“Why aren’t you giving a straight answer?” Hyp snapped. “You’re upsetting Mom! Look!”

He went over and made as though to throw a supportive arm around someone’s back but he overbalanced and fell down. There was a shriek.

“Son! You – you went through me! How-”

Hyp’s father stared. “That can’t be possible. Unless – it can’t be. It – argh!”

Hyp and his father gasped, and gripped their heads. They groaned, pressing their temples hard but it didn’t appear to ease the pain that was going through them. There was the sound of hasty footsteps.

“My goodness, are you alright? Please, hang on. I’m sure you’ll be able to get over-”

The headaches for Hyp and his father seemed to ease and they gradually straightened, eyes wide with a strange emotion. Hyp’s mother abruptly quieted.

“I remember.” Hyp’s father said slowly. “Oh no, I remember. You were…you were never here, dear. As much as it pains me, you left us before we reached the valley.”

“Wh-what are you talking about?” Hyp’s mother said tremulously. “I was here, I was always here. No. Don’t do this to me too.”

“But it’s true.” Hyp said, with an increasing mix of confusion and resentment. “You abandoned us. It’s just been me and Dad in the valley for the longest time. We never knew what happened to you. But if I could go through you, that means you’re a-”

Hyp jerked away and toppled off his feet, crawling backwards in fright. There were gasps from above and Littlefoot’s grandparents’ stepped back in shock.

“I see her now.” Grandpa Longneck breathed. “Only – this shouldn’t be possible.”

Littlefoot turned and his heart sank as he saw the same thing. Hyp’s mother was present, stress having stretched an otherwise gentle face. Littlefoot could see some of Hyp’s traits in her eyes and the way she moved. Currently, she appeared a pitiable mix of lost and cornered. She met some of their shocked and confused gazes and looked down on herself. She screamed out. She was transparent and the bushes and trees behind her could be seen as though through thin mist.

“I’m see-through.” Hyp’s mother said. “That means – not that! No, no, no!”

Losing herself in her grief, she staggered out of the small clearing as though she could deny the truth by running away. That wasn’t going to work. Her heart-wrenched sobs attracted the attention of everyone nearby and several gave a double-take at the transparent figure moving before their eyes.

“Are – are my eyes playing tricks on me?” Mr. Clubtail exclaimed. “That’s – that’s a ghost!”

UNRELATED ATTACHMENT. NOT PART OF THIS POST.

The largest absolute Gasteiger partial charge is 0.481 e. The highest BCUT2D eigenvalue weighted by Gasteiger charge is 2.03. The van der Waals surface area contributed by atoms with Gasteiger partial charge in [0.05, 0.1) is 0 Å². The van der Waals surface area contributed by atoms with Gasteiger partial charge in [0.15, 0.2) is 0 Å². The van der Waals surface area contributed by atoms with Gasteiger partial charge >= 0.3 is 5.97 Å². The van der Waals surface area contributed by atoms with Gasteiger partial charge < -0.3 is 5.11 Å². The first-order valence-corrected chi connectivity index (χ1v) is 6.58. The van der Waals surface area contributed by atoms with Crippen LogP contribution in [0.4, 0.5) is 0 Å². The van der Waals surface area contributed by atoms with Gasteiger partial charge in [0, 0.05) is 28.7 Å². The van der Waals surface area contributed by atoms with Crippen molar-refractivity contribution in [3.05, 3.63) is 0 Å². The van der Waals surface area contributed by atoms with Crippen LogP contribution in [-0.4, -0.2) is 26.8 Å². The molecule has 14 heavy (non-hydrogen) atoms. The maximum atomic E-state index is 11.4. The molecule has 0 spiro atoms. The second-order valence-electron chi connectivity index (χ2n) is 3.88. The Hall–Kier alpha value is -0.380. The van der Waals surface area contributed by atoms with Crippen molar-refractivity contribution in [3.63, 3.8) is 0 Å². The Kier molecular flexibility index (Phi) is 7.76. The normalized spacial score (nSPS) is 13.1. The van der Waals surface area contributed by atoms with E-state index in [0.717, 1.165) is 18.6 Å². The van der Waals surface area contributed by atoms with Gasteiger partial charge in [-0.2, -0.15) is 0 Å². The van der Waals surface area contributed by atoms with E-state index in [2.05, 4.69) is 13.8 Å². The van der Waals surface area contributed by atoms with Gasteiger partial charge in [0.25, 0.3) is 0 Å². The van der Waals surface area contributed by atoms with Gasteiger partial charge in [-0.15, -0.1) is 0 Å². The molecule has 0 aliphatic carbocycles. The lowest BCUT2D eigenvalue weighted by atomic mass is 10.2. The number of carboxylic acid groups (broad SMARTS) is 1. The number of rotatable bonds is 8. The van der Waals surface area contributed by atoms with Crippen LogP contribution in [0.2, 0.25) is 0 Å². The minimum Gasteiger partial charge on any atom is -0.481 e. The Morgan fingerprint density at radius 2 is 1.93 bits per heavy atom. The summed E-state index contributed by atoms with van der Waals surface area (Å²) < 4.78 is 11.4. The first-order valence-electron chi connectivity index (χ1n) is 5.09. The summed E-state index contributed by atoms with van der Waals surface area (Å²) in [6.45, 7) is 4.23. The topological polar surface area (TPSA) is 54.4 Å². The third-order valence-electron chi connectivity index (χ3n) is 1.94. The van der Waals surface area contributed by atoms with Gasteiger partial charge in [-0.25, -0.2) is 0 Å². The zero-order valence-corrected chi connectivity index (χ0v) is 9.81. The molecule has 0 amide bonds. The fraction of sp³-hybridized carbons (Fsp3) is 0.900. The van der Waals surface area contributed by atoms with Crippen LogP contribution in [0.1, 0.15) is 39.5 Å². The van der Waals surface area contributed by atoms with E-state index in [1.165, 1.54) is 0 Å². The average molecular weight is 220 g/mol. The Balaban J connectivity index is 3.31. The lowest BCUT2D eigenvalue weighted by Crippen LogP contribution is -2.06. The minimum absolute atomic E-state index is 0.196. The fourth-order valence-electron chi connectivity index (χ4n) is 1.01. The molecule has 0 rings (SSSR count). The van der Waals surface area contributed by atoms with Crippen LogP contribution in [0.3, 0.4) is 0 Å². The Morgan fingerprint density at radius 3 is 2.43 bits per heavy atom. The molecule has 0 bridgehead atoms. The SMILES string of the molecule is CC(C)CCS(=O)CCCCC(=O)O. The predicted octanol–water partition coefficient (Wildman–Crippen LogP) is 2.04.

“No, it can’t be,” said a female spiketail, stepping back.

“That’s impossible,” said a duckbill. “What’s going on here?”

The calls of dismay attracted more attention, and those who walked over to see what the fuss was about also gasped and gawked, loud expressions of shock filling the air. Littlefoot watched all of this with shame and horror. This was the worst possible conclusion that could happen. He didn’t want Hyp’s mother exposed but not only had the truth got out but she has become the object of horrified curiosity. Could this situation get any worse?

A second later, he cursed himself for even thinking that question.

“Hey, I see Hyp in those bushes!”

Nod and Mutt were advancing into view from the same direction Littlefoot had arrived. They have been walking around uncertainly, searching for their friend before Nod glanced to the left and spotted Hyp. Mutt looked around, lost for several seconds, before following Nod’s eye line and seeing him.

“Oh right, there he is.” Mutt said. “Hey, Hyp! What are you doing in the bushes? Me and Nod were looking for you and – what is that?!”

The pair jerked to a stop, catching sight of the transparent figure of Hyp’s mother. Several figures had gathered closer to watch, but not enough that Nod and Mutt couldn’t see what was going on.

“That – that’s a ghost.” Mutt stuttered. He rubbed his eyes. “I must be seeing things – but I’m still seeing a ghost standing over there.”

“That’s Hyp’s mom.” Nod said faintly. “I thought she ran away from the herd on her way to the valley. If she’s see-through…then that must mean – oh no, this is super messed up.”

Automatically, they glanced over at Hyp, understanding what this must mean for their friend. Grandpa and Grandma Longneck were unwaveringly watching Hyp’s mother with incomprehension and horror – horror at the unthinkable situation they were witnessing but there was another kind of horror dawning in their eyes, the terrible realization of what they started. They looked sharply at Littlefoot, who didn’t meet their eyes, head lowered in defeat and shame.  A crowd had gathered around Hyp’s mother, who surveyed them with a matching terror, her arms around her head as though she might dissuade others from watching by simply concealing her identity.

“Leave me alone!” Hyp’s mother said. “Stop staring at me!”

“You heard her! She’s not some shiny rock. Get back!”

Hyp’s father sprinted in and stood in front of her protectively, glaring at anyone who got too close. He turned to put a comforting hand on her shoulder only for it to phase through. He froze and something in him seemed to crack but he when he spoke, it was with a clear voice.